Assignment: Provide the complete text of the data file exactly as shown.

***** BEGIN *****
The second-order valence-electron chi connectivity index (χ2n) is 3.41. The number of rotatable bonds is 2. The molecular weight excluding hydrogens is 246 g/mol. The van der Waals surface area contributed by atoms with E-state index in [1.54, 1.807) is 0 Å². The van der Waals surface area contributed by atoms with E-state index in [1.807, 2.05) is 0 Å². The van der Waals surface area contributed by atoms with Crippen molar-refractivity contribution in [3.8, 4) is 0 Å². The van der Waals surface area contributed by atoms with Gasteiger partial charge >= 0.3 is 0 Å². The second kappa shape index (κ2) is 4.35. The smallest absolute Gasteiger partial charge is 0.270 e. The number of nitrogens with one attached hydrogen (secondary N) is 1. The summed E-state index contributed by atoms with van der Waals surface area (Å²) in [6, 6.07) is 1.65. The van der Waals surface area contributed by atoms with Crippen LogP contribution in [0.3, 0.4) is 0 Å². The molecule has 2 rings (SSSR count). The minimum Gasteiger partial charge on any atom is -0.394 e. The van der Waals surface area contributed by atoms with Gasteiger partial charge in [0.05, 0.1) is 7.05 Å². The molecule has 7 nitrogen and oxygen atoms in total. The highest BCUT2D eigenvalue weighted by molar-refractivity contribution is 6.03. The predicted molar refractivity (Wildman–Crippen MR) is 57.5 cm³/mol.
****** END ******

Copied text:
The second-order valence-electron chi connectivity index (χ2n) is 3.41. The number of rotatable bonds is 2. The molecular weight excluding hydrogens is 246 g/mol. The van der Waals surface area contributed by atoms with E-state index in [1.54, 1.807) is 0 Å². The van der Waals surface area contributed by atoms with E-state index in [1.807, 2.05) is 0 Å². The van der Waals surface area contributed by atoms with Crippen molar-refractivity contribution in [3.8, 4) is 0 Å². The van der Waals surface area contributed by atoms with Gasteiger partial charge >= 0.3 is 0 Å². The second kappa shape index (κ2) is 4.35. The smallest absolute Gasteiger partial charge is 0.270 e. The number of nitrogens with one attached hydrogen (secondary N) is 1. The summed E-state index contributed by atoms with van der Waals surface area (Å²) in [6, 6.07) is 1.65. The van der Waals surface area contributed by atoms with Crippen LogP contribution in [0.3, 0.4) is 0 Å². The molecule has 2 rings (SSSR count). The minimum Gasteiger partial charge on any atom is -0.394 e. The van der Waals surface area contributed by atoms with Gasteiger partial charge in [0.05, 0.1) is 7.05 Å². The molecule has 7 nitrogen and oxygen atoms in total. The highest BCUT2D eigenvalue weighted by molar-refractivity contribution is 6.03. The predicted molar refractivity (Wildman–Crippen MR) is 57.5 cm³/mol.